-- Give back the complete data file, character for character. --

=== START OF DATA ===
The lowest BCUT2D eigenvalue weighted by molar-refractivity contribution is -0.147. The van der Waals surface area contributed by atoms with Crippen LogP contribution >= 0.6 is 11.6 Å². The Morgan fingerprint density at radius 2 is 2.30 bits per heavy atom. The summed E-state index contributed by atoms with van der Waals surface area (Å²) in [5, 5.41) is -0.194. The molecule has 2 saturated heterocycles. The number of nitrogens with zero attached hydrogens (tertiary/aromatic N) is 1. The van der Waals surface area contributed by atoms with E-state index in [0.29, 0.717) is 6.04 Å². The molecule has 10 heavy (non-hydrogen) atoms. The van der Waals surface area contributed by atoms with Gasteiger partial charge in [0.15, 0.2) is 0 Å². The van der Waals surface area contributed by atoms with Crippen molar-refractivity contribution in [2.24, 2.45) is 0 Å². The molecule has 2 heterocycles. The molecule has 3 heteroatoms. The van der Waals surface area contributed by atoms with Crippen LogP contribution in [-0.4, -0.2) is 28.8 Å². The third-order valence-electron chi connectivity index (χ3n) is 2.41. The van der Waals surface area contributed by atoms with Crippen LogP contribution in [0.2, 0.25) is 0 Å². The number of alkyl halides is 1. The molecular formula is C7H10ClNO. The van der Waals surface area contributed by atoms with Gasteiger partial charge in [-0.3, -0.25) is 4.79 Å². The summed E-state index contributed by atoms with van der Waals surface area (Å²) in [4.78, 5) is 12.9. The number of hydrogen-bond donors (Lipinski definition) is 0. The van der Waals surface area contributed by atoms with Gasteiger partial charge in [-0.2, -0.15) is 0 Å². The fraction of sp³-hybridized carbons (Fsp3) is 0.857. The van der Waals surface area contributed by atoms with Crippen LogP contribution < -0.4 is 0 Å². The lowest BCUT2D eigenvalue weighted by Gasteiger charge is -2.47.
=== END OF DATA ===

The lowest BCUT2D eigenvalue weighted by molar-refractivity contribution is -0.147. The van der Waals surface area contributed by atoms with Crippen LogP contribution >= 0.6 is 11.6 Å². The Morgan fingerprint density at radius 2 is 2.30 bits per heavy atom. The summed E-state index contributed by atoms with van der Waals surface area (Å²) in [5, 5.41) is -0.194. The molecule has 2 saturated heterocycles. The number of nitrogens with zero attached hydrogens (tertiary/aromatic N) is 1. The van der Waals surface area contributed by atoms with E-state index in [0.29, 0.717) is 6.04 Å². The molecule has 10 heavy (non-hydrogen) atoms. The van der Waals surface area contributed by atoms with Gasteiger partial charge in [0.15, 0.2) is 0 Å². The van der Waals surface area contributed by atoms with Crippen molar-refractivity contribution in [2.24, 2.45) is 0 Å². The molecule has 2 heterocycles. The molecule has 3 heteroatoms. The van der Waals surface area contributed by atoms with Crippen LogP contribution in [-0.4, -0.2) is 28.8 Å². The third-order valence-electron chi connectivity index (χ3n) is 2.41. The van der Waals surface area contributed by atoms with Crippen LogP contribution in [0.2, 0.25) is 0 Å². The number of alkyl halides is 1. The molecular formula is C7H10ClNO. The van der Waals surface area contributed by atoms with Gasteiger partial charge in [-0.3, -0.25) is 4.79 Å². The summed E-state index contributed by atoms with van der Waals surface area (Å²) in [4.78, 5) is 12.9. The number of hydrogen-bond donors (Lipinski definition) is 0. The van der Waals surface area contributed by atoms with Gasteiger partial charge in [-0.2, -0.15) is 0 Å². The fraction of sp³-hybridized carbons (Fsp3) is 0.857. The van der Waals surface area contributed by atoms with Crippen LogP contribution < -0.4 is 0 Å². The lowest BCUT2D eigenvalue weighted by Gasteiger charge is -2.47.